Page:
The good news is that the Sorylian ships look great! They're certainly not breaking any new ground, but look really cool in a traditional sci-fi way. The Dindrenzi have a more interesting design principle with their long "necks" and I quite like those as well. The fleets that were released later (Relthoza and Directorate) also look good with their own distinctive features.
With the addition of new ships to the different factions I wonder if the designers at Spartan Games felt similar to me as the new Aquan vessels look a lot different (better!) than their original outing. The same goes for the Terrans, with more panelling and detailing being put on their floating shoeboxes (kidding!) - the Aegis class shield vessel in particular is excellent! I'm harbouring a hope that they will actually go back and resculpt the original Aquans and Terrans. It would certainly make me happy!
The recently added alliance vessels add more variety to the fleets and I like what we've seen of these so far!
The game has been out for a while now so I won't really go over the rules in detail. It's your basic age of sails in space with buckets of dice! You each ativate one ship or squadron at a time and then the turn goes to your opponent. During combat you roll a number of dice equal to the ship's firepower value (you can link fire with other ships in the squadron) and every 4+ is a hit, 6 counts double and "explodes" adding another die to the pool. If you manage to score more hits than your opponents Damage Rating he looses a Hull Point, and if you also go over his Critical Rating there's some bonus damage inflicted. All in all it's a good solid mechanic that is used throughout the game.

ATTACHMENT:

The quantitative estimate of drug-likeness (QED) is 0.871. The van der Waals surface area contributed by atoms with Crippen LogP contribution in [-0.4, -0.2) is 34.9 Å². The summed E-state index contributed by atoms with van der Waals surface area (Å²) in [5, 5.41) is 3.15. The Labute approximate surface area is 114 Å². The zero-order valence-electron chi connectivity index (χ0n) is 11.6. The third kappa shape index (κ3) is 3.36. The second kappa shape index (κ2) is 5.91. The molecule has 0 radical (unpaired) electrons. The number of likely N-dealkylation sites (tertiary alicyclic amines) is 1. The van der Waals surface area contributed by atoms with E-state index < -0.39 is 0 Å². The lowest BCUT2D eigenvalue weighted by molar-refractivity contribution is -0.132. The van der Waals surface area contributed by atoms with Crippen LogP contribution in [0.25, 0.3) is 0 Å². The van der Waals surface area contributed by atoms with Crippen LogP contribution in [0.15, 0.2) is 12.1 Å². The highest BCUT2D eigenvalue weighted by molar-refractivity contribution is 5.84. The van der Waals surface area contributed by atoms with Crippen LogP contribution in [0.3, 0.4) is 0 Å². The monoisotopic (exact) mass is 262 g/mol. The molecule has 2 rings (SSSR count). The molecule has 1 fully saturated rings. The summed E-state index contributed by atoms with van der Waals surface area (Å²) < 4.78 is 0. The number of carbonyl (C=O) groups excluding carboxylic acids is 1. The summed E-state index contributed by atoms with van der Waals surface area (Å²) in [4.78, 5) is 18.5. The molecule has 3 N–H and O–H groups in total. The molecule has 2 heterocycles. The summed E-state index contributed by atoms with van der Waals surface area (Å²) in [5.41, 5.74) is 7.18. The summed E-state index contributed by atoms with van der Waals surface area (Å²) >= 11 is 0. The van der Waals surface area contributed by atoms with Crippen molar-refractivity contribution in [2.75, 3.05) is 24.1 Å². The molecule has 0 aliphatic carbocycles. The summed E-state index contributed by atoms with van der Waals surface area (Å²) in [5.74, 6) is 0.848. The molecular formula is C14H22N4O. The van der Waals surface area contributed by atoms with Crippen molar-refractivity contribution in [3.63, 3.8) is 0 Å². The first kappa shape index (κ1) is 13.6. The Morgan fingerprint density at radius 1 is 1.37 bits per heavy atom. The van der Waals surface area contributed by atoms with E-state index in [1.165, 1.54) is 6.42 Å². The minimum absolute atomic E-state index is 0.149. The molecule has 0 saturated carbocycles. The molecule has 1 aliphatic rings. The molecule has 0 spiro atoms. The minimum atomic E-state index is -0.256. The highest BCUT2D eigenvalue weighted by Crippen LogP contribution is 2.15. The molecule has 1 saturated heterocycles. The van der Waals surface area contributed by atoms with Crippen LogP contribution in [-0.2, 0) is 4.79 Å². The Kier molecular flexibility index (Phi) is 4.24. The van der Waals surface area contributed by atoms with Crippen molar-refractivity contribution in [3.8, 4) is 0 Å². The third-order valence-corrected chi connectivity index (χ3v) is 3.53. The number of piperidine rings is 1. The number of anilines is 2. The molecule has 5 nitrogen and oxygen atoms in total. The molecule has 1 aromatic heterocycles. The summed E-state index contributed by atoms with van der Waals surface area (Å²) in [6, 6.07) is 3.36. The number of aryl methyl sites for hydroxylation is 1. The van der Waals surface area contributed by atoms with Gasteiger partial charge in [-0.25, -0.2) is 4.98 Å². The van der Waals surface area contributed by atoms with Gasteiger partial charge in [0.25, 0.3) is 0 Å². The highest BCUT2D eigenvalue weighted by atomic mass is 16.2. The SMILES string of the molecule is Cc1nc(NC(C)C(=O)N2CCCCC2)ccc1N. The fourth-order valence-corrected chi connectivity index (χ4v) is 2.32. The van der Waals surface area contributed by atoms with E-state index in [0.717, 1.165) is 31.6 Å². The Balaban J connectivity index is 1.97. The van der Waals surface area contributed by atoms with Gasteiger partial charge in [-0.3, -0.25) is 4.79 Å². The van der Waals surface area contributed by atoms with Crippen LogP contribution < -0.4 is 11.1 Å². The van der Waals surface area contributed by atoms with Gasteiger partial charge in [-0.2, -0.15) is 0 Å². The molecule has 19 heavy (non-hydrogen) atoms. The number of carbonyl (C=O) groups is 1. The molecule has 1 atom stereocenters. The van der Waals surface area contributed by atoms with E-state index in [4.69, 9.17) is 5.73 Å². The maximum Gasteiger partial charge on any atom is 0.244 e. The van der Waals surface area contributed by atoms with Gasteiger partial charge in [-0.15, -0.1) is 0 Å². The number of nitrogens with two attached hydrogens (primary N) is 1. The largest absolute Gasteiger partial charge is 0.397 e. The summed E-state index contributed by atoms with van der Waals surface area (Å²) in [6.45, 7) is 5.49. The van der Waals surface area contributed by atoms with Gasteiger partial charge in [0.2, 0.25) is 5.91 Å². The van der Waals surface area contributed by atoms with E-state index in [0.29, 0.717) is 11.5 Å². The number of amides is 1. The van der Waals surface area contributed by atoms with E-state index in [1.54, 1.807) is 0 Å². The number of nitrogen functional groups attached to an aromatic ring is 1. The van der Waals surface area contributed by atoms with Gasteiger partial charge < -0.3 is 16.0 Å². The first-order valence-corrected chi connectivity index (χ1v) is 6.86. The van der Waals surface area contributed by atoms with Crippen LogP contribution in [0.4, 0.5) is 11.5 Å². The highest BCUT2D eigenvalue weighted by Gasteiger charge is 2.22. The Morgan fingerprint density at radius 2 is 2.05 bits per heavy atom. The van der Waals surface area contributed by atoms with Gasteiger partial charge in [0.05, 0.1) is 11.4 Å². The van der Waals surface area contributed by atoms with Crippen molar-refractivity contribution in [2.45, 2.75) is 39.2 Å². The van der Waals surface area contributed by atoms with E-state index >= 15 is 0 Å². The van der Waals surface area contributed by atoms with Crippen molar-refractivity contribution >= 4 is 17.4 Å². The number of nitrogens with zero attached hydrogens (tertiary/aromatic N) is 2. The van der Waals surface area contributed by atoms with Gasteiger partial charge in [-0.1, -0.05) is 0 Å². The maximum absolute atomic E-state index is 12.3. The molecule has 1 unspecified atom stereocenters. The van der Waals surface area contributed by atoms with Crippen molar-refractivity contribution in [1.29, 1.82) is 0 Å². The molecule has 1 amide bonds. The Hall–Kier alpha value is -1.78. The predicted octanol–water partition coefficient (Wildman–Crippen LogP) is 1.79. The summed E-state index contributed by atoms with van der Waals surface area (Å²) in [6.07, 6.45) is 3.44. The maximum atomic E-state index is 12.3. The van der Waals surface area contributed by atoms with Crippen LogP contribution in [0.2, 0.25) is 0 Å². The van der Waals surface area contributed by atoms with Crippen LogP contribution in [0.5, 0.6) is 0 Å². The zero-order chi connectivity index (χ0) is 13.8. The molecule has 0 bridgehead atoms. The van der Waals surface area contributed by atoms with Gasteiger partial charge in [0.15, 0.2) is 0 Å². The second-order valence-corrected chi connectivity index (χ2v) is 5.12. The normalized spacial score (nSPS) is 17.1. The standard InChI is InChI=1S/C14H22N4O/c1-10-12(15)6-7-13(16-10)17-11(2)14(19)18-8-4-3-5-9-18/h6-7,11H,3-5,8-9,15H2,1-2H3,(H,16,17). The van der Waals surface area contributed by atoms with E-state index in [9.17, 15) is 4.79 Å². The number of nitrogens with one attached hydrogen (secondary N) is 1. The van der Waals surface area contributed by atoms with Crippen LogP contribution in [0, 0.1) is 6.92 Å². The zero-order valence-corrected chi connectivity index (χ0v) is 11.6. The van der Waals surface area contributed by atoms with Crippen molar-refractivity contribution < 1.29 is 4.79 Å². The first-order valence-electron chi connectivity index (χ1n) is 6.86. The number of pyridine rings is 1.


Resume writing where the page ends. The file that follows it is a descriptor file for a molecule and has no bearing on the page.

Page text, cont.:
There are also rules for fighters and bombers as well as torpedoes and how you can use your ships' Point Defence systems to defend against them. Battleships are large and lumbering while frigates are quick and nimble, very nimble actually - making a 180° during their activation is usually no problem. Ships are also surprisingly durable and a cruiser can usually survive even a full broadside attack from a battleship.
Boarding plays a part in the game as well and there are surprisingly intricate rules of how it works with every ship having stats for both crew and marines. I'm not sure how large part it plays in the game (I haven't managed a boarding yet) but it's cool nonetheless!
Like the other games form Spartan Games there are also a deck of cards you can use while playing which gives you some special rule breaking abilities that can hopefully sway things in your favour. I like the idea, although I would be much happier if each faction had their own deck of cards to help diversify them more (which Neil has said will come in the future).
This means that it kind of boils down to a battle of attrition and who rolls more 6's. Yes, I'm a bit harsh here and oversimplifying but that is what it feels like. It rarely feels like you have the opportunity to make some smart tactical maneuver to surprise your opponent or move in a way where he can't attack you, it just feels like a slugging match. A large part for me I think is the all pervasive resolution mechanic, the only thing that that makes torpedoes different from firepower is that you can defend against them with your PD fire. Besides that they're mechanically identical. And there are also only two types of weapon systems, firepower and torpedoes... and they work almost the same.